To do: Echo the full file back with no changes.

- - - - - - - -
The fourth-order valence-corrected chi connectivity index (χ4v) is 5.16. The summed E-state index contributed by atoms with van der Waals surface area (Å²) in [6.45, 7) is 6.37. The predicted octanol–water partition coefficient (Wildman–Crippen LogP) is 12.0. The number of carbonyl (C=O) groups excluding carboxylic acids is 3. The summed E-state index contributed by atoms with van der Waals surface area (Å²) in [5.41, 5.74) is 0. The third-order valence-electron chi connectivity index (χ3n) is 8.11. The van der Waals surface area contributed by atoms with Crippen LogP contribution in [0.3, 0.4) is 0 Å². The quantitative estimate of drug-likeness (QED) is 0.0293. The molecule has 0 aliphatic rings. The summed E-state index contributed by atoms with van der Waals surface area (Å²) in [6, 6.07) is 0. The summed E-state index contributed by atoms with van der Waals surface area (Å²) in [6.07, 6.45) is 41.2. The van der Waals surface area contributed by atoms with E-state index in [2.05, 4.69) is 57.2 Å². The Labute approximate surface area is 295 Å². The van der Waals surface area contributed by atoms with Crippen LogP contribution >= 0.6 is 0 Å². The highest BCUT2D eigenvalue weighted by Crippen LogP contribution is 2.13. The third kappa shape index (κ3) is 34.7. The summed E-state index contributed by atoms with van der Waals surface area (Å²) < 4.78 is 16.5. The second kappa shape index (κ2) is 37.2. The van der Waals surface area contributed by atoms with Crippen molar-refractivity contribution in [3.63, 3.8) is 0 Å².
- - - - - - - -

The fourth-order valence-corrected chi connectivity index (χ4v) is 5.16. The summed E-state index contributed by atoms with van der Waals surface area (Å²) in [6.45, 7) is 6.37. The predicted octanol–water partition coefficient (Wildman–Crippen LogP) is 12.0. The number of carbonyl (C=O) groups excluding carboxylic acids is 3. The summed E-state index contributed by atoms with van der Waals surface area (Å²) in [5.41, 5.74) is 0. The third-order valence-electron chi connectivity index (χ3n) is 8.11. The van der Waals surface area contributed by atoms with Crippen LogP contribution in [0.3, 0.4) is 0 Å². The quantitative estimate of drug-likeness (QED) is 0.0293. The molecule has 0 aliphatic rings. The summed E-state index contributed by atoms with van der Waals surface area (Å²) in [6, 6.07) is 0. The summed E-state index contributed by atoms with van der Waals surface area (Å²) in [6.07, 6.45) is 41.2. The van der Waals surface area contributed by atoms with E-state index in [2.05, 4.69) is 57.2 Å². The Labute approximate surface area is 295 Å². The van der Waals surface area contributed by atoms with Crippen LogP contribution >= 0.6 is 0 Å². The highest BCUT2D eigenvalue weighted by Crippen LogP contribution is 2.13. The third kappa shape index (κ3) is 34.7. The summed E-state index contributed by atoms with van der Waals surface area (Å²) < 4.78 is 16.5. The second kappa shape index (κ2) is 37.2. The van der Waals surface area contributed by atoms with Crippen molar-refractivity contribution in [3.63, 3.8) is 0 Å².